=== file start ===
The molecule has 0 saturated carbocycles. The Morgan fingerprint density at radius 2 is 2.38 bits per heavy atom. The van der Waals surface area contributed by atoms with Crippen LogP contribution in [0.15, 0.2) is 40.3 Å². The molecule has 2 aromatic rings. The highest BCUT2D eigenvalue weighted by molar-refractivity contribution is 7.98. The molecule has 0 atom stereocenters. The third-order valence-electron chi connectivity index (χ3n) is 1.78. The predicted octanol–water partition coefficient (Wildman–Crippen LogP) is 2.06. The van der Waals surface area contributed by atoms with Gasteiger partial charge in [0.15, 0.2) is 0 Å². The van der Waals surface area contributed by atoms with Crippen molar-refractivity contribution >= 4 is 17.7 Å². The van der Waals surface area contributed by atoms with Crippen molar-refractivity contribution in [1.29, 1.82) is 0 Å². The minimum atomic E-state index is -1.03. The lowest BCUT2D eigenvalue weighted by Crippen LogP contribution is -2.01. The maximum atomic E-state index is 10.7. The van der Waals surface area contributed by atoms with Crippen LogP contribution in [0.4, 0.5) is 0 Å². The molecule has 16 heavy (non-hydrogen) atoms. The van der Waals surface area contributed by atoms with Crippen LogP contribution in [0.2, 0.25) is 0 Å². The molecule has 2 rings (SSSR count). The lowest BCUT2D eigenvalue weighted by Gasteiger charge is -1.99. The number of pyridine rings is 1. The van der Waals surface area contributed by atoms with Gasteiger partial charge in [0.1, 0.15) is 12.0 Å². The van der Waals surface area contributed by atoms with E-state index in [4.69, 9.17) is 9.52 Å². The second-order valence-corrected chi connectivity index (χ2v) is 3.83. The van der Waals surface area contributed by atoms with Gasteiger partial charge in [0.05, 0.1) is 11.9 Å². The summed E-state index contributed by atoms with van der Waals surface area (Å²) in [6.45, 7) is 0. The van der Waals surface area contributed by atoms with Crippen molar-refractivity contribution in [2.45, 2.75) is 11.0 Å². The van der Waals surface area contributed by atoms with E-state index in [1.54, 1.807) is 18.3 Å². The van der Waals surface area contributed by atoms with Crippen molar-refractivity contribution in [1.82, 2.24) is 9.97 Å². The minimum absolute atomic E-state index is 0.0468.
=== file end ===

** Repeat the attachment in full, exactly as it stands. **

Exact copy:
The molecule has 0 saturated carbocycles. The Morgan fingerprint density at radius 2 is 2.38 bits per heavy atom. The van der Waals surface area contributed by atoms with Crippen LogP contribution in [0.15, 0.2) is 40.3 Å². The molecule has 2 aromatic rings. The highest BCUT2D eigenvalue weighted by molar-refractivity contribution is 7.98. The molecule has 0 atom stereocenters. The third-order valence-electron chi connectivity index (χ3n) is 1.78. The predicted octanol–water partition coefficient (Wildman–Crippen LogP) is 2.06. The van der Waals surface area contributed by atoms with Gasteiger partial charge in [0.15, 0.2) is 0 Å². The van der Waals surface area contributed by atoms with Crippen molar-refractivity contribution >= 4 is 17.7 Å². The van der Waals surface area contributed by atoms with Crippen molar-refractivity contribution in [1.29, 1.82) is 0 Å². The minimum atomic E-state index is -1.03. The lowest BCUT2D eigenvalue weighted by Crippen LogP contribution is -2.01. The maximum atomic E-state index is 10.7. The van der Waals surface area contributed by atoms with Crippen LogP contribution in [0.4, 0.5) is 0 Å². The molecule has 16 heavy (non-hydrogen) atoms. The van der Waals surface area contributed by atoms with Crippen LogP contribution in [0.2, 0.25) is 0 Å². The molecule has 2 rings (SSSR count). The lowest BCUT2D eigenvalue weighted by Gasteiger charge is -1.99. The number of pyridine rings is 1. The van der Waals surface area contributed by atoms with Gasteiger partial charge in [0.1, 0.15) is 12.0 Å². The van der Waals surface area contributed by atoms with E-state index in [4.69, 9.17) is 9.52 Å². The second-order valence-corrected chi connectivity index (χ2v) is 3.83. The van der Waals surface area contributed by atoms with Gasteiger partial charge in [0.05, 0.1) is 11.9 Å². The summed E-state index contributed by atoms with van der Waals surface area (Å²) in [6.45, 7) is 0. The van der Waals surface area contributed by atoms with Crippen molar-refractivity contribution in [2.45, 2.75) is 11.0 Å². The van der Waals surface area contributed by atoms with E-state index in [1.54, 1.807) is 18.3 Å². The van der Waals surface area contributed by atoms with Crippen molar-refractivity contribution in [1.82, 2.24) is 9.97 Å². The minimum absolute atomic E-state index is 0.0468.